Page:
Seattle, Washington, experienced an unusual snowstorm earlier this month. My brother Bruce Herbert, Founder and Chief Executive of Newground Social Investment, wrote from his Seattle home that while the snow accumulation was only a few inches, the freezing and thawing on Seattle’s steep hills made for hazardous driving conditions. The way Bruce and his wife Nancy spent their day was a wonderful testimony to the power of connection and the enormous satisfaction of extending small gestures of thoughtfulness to others. They managed to connect with both people and nature in such a sweet way. He has given me permission to share his email. The subheadings are mine:
Connecting with others
Yesterday, we had about 3″ at the house, but the storm was remarkably spotty, with other areas getting more than a foot. It did not snow last night but is snowing again now, so we’ll see what the day brings. I spent the day yesterday focused on community (both human and animal). Starting in late morning I began sweeping and shoveling snow for neighbors — two elderly neighbors, one with a newborn child, and a fourth who wheels our recycling/yard waste bins in for us each week because we usually work late. Then I did ours — so five in total. Then, because the night before I’d put chains on the car to be ready, I phoned about a dozen elderly friends in our congregation to check in that they were A-okay and to see if they were in need of anything (groceries, a pharmacy run, etc.). I found all but two at home, and it was lovely feeling their sense of appreciation being looked in on, and a deepening of connection that bucks the tide of isolation stemming from America’s current fascination with the myth of “independence.”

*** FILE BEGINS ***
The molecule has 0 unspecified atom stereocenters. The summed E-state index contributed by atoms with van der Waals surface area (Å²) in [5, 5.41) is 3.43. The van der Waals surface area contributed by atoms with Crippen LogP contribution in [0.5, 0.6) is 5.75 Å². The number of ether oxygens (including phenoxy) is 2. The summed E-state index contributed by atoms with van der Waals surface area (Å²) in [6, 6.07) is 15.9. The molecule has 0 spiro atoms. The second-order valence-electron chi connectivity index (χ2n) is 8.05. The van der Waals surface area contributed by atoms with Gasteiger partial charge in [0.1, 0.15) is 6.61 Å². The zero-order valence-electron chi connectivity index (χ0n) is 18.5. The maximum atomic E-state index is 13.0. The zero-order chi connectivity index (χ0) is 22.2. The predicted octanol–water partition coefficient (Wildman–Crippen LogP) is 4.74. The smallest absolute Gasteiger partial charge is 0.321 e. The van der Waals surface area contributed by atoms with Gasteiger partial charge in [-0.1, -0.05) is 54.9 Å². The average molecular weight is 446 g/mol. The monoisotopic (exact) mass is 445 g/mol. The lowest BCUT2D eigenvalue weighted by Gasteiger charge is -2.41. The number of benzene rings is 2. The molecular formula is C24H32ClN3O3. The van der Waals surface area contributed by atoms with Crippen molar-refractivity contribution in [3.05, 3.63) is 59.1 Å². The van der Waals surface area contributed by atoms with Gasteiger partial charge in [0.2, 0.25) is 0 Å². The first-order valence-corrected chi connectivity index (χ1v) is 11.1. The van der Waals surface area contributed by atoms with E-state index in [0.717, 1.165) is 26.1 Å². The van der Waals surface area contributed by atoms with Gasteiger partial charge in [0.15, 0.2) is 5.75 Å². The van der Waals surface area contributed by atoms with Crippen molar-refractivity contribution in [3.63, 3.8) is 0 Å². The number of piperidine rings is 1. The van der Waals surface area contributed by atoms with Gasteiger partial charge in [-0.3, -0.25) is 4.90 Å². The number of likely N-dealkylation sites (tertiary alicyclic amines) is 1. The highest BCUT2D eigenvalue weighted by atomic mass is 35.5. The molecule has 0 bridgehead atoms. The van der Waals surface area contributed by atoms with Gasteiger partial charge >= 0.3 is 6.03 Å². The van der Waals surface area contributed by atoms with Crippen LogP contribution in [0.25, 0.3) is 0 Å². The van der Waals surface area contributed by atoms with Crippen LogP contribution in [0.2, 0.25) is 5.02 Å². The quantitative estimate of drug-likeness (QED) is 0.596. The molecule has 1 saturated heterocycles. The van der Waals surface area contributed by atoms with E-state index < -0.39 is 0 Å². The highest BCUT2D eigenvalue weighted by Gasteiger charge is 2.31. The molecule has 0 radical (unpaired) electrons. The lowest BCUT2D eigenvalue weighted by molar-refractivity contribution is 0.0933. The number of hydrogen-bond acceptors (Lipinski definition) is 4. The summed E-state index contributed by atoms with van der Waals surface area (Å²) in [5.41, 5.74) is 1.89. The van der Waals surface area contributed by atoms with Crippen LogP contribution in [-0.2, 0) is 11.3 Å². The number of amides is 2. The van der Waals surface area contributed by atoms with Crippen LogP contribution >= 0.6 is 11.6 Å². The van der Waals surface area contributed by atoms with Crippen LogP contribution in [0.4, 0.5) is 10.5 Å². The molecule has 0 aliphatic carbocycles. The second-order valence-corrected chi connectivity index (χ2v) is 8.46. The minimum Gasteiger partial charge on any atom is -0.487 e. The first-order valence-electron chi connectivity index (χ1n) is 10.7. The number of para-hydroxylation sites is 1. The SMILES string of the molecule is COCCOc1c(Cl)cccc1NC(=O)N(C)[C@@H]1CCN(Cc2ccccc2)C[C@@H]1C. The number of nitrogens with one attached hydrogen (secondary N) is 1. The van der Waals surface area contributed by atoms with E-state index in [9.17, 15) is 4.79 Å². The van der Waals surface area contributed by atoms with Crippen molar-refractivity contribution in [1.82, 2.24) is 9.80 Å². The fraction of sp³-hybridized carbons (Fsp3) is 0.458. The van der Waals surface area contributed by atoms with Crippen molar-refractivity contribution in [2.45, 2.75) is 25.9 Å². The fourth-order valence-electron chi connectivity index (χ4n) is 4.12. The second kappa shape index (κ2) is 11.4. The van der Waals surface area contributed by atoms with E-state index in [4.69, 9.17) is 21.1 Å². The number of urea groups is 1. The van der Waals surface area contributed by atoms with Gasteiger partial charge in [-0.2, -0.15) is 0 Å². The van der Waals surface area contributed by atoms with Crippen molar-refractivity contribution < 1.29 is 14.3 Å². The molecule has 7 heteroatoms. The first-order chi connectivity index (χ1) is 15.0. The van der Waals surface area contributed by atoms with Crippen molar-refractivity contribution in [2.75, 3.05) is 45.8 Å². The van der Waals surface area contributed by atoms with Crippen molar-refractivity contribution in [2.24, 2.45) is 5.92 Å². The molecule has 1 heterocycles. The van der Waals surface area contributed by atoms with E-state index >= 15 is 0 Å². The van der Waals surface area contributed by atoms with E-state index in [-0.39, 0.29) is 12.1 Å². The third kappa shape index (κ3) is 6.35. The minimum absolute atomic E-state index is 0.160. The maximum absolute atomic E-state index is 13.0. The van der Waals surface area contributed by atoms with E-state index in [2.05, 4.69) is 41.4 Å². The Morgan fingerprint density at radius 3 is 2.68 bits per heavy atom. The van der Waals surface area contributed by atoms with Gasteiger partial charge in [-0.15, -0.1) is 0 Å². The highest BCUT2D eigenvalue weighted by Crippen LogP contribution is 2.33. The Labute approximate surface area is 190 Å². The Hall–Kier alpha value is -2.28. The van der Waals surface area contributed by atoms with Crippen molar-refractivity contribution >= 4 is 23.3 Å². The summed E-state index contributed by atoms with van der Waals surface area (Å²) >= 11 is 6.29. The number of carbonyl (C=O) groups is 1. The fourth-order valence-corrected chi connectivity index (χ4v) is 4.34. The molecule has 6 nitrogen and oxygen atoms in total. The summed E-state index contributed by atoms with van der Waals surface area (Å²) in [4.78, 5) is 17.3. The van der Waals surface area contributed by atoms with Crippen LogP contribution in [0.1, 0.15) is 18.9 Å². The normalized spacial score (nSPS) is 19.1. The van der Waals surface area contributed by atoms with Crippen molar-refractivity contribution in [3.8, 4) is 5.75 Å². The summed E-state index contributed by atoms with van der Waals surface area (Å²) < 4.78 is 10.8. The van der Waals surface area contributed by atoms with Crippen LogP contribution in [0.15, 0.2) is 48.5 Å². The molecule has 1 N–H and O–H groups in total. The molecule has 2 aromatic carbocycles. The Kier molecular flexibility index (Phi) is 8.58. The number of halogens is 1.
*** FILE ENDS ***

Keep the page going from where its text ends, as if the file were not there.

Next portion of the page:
Connecting with nature
Meanwhile, Nancy was feeding seed and suet to the birds and other critters that enjoy our back yard. We noticed where I’d swept snow near the house the birds were pressing their heads against the concrete patio to sip from a film of snow-melt — seemingly desperate for water. So she took a pan of water out, and within a minute, a small flock of 30 robins was there, drinking away. We’ve never seen so many robins in one spot — it was as if, in the harshness of the weather, the normal rules of competition were set aside and any robin finding sustenance sent out the word for others to also come. It was certainly fun to watch — the brilliant red so strikingly set against white snow — and a joy to reflect upon the meaning of what we were observing.
Sometimes circumstances such as unusual weather can nudge us out of our routines enough to experience unexpected connections and pleasure. Be open to it!
Photo credits: “Birdbath in Winter” by Madeleine Openshaw and “Cute Robin in Winter” by Eric Gevaert, both via BigStockPhoto
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